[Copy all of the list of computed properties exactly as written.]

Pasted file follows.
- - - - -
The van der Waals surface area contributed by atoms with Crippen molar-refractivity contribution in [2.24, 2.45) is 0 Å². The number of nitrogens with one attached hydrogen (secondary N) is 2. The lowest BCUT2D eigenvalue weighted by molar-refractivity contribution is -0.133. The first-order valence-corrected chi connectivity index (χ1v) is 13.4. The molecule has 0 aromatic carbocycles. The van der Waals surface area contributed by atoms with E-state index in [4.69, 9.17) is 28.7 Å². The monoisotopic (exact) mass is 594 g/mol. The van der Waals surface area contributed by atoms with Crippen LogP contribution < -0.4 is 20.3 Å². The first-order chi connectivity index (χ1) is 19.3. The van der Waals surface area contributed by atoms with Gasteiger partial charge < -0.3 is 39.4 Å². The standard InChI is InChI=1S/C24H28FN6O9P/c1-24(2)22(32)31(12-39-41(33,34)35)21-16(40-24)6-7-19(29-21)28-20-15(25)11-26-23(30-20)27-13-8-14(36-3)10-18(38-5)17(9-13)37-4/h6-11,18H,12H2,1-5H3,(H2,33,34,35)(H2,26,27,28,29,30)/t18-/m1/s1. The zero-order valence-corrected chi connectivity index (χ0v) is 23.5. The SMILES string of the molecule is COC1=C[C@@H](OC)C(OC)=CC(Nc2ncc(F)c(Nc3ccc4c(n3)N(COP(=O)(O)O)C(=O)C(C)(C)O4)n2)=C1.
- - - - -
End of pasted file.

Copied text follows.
The van der Waals surface area contributed by atoms with Crippen molar-refractivity contribution in [2.24, 2.45) is 0 Å². The number of nitrogens with one attached hydrogen (secondary N) is 2. The lowest BCUT2D eigenvalue weighted by molar-refractivity contribution is -0.133. The first-order valence-corrected chi connectivity index (χ1v) is 13.4. The molecule has 0 aromatic carbocycles. The van der Waals surface area contributed by atoms with E-state index in [4.69, 9.17) is 28.7 Å². The monoisotopic (exact) mass is 594 g/mol. The van der Waals surface area contributed by atoms with Crippen LogP contribution < -0.4 is 20.3 Å². The first-order chi connectivity index (χ1) is 19.3. The van der Waals surface area contributed by atoms with Gasteiger partial charge < -0.3 is 39.4 Å². The standard InChI is InChI=1S/C24H28FN6O9P/c1-24(2)22(32)31(12-39-41(33,34)35)21-16(40-24)6-7-19(29-21)28-20-15(25)11-26-23(30-20)27-13-8-14(36-3)10-18(38-5)17(9-13)37-4/h6-11,18H,12H2,1-5H3,(H2,33,34,35)(H2,26,27,28,29,30)/t18-/m1/s1. The zero-order valence-corrected chi connectivity index (χ0v) is 23.5. The SMILES string of the molecule is COC1=C[C@@H](OC)C(OC)=CC(Nc2ncc(F)c(Nc3ccc4c(n3)N(COP(=O)(O)O)C(=O)C(C)(C)O4)n2)=C1.